Limericks are usually five-line poems which follow a rhyme scheme of AABBA (for those who don’t know, that means the first, second, and fifth lines rhyme with one another, and the third and fourth lines rhyme). On top of that, limericks are almost always either funny or crude (often both), although to be fair, humor is in the ear of the listener, so don’t take this guideline too seriously.
Here’s an example for you with the rhyming pattern identified:
Once I found fish in the sky (A)
Who bubbled as they floated by, (A)
But the second I blinked (B)
They swam down the sink (B)
With garbage disposal on ‘high. (A)
Very often, the third and fourth lines of a limerick are shorter than the others, and they’re commonly written in anapestic meter (check out my next article to learn what that means), but as with all things artistic, these are details which are wide open to interpretation.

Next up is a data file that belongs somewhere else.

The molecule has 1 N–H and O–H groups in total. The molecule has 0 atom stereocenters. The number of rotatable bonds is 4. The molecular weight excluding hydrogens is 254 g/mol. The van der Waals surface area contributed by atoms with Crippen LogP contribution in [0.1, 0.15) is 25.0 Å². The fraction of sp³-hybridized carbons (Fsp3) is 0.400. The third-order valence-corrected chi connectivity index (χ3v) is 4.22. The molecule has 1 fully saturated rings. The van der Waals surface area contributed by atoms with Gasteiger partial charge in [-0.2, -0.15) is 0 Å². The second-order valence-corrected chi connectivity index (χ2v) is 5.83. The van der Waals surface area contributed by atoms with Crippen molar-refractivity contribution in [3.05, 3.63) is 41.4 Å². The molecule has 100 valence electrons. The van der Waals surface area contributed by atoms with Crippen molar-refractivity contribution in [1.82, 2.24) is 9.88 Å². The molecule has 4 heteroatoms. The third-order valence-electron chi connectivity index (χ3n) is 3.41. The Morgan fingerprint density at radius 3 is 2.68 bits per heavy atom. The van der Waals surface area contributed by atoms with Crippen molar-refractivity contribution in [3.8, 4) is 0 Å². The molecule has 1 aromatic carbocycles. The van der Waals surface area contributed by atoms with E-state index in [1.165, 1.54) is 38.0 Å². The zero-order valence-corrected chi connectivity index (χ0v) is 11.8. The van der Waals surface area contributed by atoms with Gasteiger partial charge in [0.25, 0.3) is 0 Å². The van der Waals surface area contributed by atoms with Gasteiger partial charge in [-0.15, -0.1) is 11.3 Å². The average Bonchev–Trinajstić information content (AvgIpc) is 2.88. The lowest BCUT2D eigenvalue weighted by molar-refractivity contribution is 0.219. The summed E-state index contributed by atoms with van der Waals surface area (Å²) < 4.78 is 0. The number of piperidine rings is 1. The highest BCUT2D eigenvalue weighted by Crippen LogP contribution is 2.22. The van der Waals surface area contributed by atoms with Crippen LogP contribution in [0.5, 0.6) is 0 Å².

Limericks are a lot of fun to write, though, and can be sickeningly catchy, so give this form a try! Even if this isn’t the first you’ve heard of limericks, it may still be the first you’ve heard them explained, so try your hand at one. You might just fall in love with them!
A very big thank you to @joreggeltszki for the wonderful limerick example. For more examples of poems written using this form search the hashtag #limerick on Instagram, or visit our community here.